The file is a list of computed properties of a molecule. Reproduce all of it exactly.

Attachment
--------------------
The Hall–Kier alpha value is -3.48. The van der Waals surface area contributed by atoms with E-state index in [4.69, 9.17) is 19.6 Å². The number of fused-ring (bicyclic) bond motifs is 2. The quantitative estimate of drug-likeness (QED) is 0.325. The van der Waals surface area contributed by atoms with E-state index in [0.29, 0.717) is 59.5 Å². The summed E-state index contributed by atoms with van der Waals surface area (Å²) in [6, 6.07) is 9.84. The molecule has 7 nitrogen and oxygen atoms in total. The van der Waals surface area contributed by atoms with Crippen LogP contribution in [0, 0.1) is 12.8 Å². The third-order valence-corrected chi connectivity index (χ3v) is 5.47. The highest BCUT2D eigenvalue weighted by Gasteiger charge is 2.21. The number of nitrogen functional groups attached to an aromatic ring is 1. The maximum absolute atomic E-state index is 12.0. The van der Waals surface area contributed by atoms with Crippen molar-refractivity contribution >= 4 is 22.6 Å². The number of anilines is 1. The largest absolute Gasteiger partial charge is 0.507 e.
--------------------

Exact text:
The Hall–Kier alpha value is -3.48. The van der Waals surface area contributed by atoms with E-state index in [4.69, 9.17) is 19.6 Å². The number of fused-ring (bicyclic) bond motifs is 2. The quantitative estimate of drug-likeness (QED) is 0.325. The van der Waals surface area contributed by atoms with E-state index in [0.29, 0.717) is 59.5 Å². The summed E-state index contributed by atoms with van der Waals surface area (Å²) in [6, 6.07) is 9.84. The molecule has 7 nitrogen and oxygen atoms in total. The van der Waals surface area contributed by atoms with Crippen LogP contribution in [0, 0.1) is 12.8 Å². The third-order valence-corrected chi connectivity index (χ3v) is 5.47. The highest BCUT2D eigenvalue weighted by Gasteiger charge is 2.21. The number of nitrogen functional groups attached to an aromatic ring is 1. The maximum absolute atomic E-state index is 12.0. The van der Waals surface area contributed by atoms with Crippen molar-refractivity contribution >= 4 is 22.6 Å². The number of anilines is 1. The largest absolute Gasteiger partial charge is 0.507 e.